Why Build an App for Blind Therapists?

Today is Global Accessibility Awareness Day #GAAD #gbla11yday and I am pleased to announce that my app the Patient is in provides the best accessibility features in a real time, HIPAA-compliant messaging app for the Apple Watch and Siri. Built over 15 months with leading doctors, therapists, and practitioners to support the needs of blind therapists, the Patient is in made its public debut at last week’s Digital Health Demo Day.

Many people ask me why did I first implement accessibility support in this ground breaking real time, HIPAA-compliant messaging app rather than add a localized version of the app for French, German, or Spanish speaking doctors and nurses. They correctly note that there is a larger market for real time medical messaging for French, German, and Spanish speaking doctors and nurses than there is for English speaking blind therapists and their nurses. But the fact is that most app developers struggle with just creating a useful and usable app that they just don’t care about such a small group of potential users. Unfortunately, the imagined profits from the many outweigh the needs of the few.

Here’s a secret that only a handful of app developers know about and the real secret why Apple has invested billions of dollars in accessibility to support the needs of a small group of its users: if you design accessible products both your underlying technology and product will be more usable by the majority of your users.

This does not discount the obvious compassion which has driven Apple engineers and managers to support all types of users with both accessible features as well as foreign language support since the 1980s. As Apple watcher Rene Ritchie from iMore.com often says: “Apple engineers create products which their families use so they try to build the best and usable products”. This is why Apple products have soul and many products from Google and Microsoft lack soul. How many CEOs have you seen brought to near tears when discussing the empowerment of blind users of their products? Watch the end of the then new CEO Tim Cook’s first WWDC keynote in 2012 and you will witness a soulful man.

If you are a press person, query your contacts to see how many of Apple’s top human factors/user experience engineers worked on the vibrations and sounds used on the Apple Watch. And their requirements were supported by great hardware engineers who worked on the Taptic engine. By the way, notification of a new or urgent patient assignment through “discrete vibrations felt on the doctor’s wrist” continues to be the most useful app feature for most doctors demoing the Patient is in and that feature was originally built to support notifying a blind therapist that he had a new patient assignment.

Beyond the engineering benefits in building accessible apps, here is another reason why we should think about blind therapists on Global Accessibility Awareness Day 2017: blind therapists support our blind children as they start learning about the world and assist them as they transition into adulthood. Blind therapists also help our parents during the transition brought on by age-related macular degeneration.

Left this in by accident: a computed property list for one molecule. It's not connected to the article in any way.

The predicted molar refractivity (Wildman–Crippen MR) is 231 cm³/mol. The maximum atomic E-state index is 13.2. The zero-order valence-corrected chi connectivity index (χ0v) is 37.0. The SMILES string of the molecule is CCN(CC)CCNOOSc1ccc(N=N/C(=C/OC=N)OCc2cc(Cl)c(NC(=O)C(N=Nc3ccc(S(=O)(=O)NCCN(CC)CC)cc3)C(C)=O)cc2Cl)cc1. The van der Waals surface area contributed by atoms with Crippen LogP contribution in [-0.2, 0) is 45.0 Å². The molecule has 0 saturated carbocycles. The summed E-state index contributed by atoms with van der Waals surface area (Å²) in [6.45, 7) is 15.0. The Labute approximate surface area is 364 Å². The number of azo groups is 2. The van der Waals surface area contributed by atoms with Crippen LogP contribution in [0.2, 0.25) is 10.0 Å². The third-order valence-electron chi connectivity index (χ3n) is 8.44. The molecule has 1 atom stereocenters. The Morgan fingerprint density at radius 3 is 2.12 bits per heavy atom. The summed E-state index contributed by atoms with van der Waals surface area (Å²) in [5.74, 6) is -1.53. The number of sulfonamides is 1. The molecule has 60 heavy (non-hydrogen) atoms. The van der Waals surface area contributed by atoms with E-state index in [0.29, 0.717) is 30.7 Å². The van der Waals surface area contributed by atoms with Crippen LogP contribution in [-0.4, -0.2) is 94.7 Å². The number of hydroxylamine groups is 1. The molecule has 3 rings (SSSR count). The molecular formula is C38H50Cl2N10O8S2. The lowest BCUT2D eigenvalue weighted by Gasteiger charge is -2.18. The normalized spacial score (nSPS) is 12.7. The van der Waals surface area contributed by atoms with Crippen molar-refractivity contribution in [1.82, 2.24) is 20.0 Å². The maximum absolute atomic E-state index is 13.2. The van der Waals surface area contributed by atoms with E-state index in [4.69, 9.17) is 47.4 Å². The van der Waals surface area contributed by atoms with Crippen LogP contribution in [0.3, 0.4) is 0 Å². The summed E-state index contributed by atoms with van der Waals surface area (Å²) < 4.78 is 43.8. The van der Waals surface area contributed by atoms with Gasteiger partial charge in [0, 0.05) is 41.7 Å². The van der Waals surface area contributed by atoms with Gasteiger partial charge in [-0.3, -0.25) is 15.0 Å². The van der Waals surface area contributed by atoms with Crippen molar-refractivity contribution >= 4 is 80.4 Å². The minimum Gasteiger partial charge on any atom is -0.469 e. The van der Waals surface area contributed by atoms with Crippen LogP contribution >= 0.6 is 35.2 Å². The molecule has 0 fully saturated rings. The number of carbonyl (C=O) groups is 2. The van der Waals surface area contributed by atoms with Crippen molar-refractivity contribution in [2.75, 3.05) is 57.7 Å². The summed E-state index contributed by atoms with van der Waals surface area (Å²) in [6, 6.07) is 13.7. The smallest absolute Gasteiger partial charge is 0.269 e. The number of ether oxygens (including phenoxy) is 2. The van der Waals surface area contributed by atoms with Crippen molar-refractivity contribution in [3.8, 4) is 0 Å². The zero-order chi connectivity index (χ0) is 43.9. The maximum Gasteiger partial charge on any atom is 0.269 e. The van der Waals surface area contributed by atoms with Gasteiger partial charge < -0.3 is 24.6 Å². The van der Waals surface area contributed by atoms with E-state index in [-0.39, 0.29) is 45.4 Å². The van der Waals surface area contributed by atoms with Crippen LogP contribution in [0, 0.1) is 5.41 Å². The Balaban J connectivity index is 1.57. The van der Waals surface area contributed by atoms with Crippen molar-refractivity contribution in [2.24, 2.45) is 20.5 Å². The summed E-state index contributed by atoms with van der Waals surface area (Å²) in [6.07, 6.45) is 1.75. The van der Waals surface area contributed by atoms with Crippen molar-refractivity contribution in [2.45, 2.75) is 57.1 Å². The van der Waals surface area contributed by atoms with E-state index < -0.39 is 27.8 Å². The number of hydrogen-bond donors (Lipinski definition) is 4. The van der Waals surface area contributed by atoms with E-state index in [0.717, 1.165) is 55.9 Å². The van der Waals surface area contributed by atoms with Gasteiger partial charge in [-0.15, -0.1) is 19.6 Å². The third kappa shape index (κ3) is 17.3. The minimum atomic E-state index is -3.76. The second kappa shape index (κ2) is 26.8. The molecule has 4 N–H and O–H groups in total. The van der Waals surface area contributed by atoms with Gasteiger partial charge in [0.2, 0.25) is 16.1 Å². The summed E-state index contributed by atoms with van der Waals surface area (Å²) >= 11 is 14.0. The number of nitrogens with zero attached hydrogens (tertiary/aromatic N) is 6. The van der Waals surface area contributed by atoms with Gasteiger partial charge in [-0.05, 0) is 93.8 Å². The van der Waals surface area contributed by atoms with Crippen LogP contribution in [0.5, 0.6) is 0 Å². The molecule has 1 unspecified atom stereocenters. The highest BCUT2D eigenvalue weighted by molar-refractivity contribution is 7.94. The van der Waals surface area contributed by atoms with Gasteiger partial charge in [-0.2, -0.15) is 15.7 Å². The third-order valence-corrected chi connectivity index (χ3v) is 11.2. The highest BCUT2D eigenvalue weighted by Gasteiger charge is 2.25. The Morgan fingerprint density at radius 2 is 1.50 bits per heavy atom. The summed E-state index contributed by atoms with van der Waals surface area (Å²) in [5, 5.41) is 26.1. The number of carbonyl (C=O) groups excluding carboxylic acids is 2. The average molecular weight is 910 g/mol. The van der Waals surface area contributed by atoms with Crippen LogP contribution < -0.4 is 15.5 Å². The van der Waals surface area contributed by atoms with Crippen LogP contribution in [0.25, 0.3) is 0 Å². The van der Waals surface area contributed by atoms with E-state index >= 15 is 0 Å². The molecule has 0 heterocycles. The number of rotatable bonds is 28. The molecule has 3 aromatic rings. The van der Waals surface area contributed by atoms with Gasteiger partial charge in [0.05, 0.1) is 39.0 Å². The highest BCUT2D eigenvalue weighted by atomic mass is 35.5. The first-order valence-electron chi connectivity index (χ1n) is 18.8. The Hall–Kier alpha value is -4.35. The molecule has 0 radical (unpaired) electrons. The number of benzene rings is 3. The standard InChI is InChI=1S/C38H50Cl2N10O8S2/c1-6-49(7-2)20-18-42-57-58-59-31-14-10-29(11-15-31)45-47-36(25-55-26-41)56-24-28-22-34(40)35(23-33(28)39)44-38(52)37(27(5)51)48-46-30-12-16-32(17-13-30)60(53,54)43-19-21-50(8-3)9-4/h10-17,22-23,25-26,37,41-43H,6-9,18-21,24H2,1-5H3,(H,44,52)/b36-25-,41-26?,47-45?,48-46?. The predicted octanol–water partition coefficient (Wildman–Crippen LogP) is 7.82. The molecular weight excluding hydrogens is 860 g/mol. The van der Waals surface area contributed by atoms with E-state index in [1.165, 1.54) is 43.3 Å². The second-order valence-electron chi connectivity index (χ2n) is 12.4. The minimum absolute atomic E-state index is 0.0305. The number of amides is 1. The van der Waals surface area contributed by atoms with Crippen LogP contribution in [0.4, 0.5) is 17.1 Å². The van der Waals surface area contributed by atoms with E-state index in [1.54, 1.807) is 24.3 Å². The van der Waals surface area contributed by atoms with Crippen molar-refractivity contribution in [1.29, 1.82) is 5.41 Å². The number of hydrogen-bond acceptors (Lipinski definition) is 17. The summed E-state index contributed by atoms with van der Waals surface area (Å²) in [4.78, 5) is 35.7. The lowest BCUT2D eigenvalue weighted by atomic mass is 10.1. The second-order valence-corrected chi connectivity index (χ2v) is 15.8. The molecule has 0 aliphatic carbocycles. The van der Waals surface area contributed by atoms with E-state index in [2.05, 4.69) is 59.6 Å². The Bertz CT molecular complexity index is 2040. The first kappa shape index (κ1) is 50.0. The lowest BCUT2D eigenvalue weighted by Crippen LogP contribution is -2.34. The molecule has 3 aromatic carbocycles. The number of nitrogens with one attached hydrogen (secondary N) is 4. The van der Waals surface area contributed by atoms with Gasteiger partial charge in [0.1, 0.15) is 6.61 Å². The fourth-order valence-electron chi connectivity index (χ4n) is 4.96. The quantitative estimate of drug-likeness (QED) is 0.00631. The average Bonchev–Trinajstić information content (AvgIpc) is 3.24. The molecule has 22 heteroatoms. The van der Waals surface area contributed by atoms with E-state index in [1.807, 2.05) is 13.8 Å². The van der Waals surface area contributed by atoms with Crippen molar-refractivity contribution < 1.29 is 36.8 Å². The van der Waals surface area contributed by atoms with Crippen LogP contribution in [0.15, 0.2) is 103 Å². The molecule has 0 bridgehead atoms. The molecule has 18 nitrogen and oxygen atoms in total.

The Patient is in accessibility features

The Patient is in provides access to patient assignments and updates in 4 ways, all of which have been designed to support low-vision and blind doctors and therapists:

  • The watch app supports VoiceOver and provides a great user experience.
  • Patient assignments from the charge nurse can be automatically announced over  AirPlay compatible speakers such as Apple’s HomePod. This removes the step in which the user must first access the iPhone notification to find out about the assignment details
  • Conversations with the charge nurse using Siri on the iPhone: “Hey Siri, read my Patient messages” allows the therapist to hear her patient assignments and “Hey Siri, send a Patient message saying I’ll go to Therapy Room 2 in 10 minutes” allows the therapist to respond to assignments from either her Apple Watch or iPhone with an estimated time of arrival. Notice of assignment completion is supported from both the Apple Watch and iPhone with “Hey Siri, send a Patient message saying I’ve completed my assignment in Recovery Room 2”. All of these statements are processed by the Patient is in natural language processing (NLP) engine fixing homophones (“Exam Room 2″ vsexam room to” vsexam room too” vsexam room two”) and other linguistic and transcription impediments to create a structured message upon which the charge nurse’s iPad app can visually display and drive real world processes such as cleaning the room so that the next patient’s wait time is significantly reduced.
  • FaceTime support is integrated directly into all of the apps allowing the charge nurse, therapist, and other doctors to instantly connect. This includes initiating a FaceTime audio call directly from the watch app.

… just my bit to inspire other app developers for Global Accessibility Awareness Day 2018

Accessibility and Blind Therapists

Support for low-vision and blind therapists

The Patient is in provides access to patient assignments and updates in 4 ways, all of which have been designed to support low-vision and blind doctors and therapists: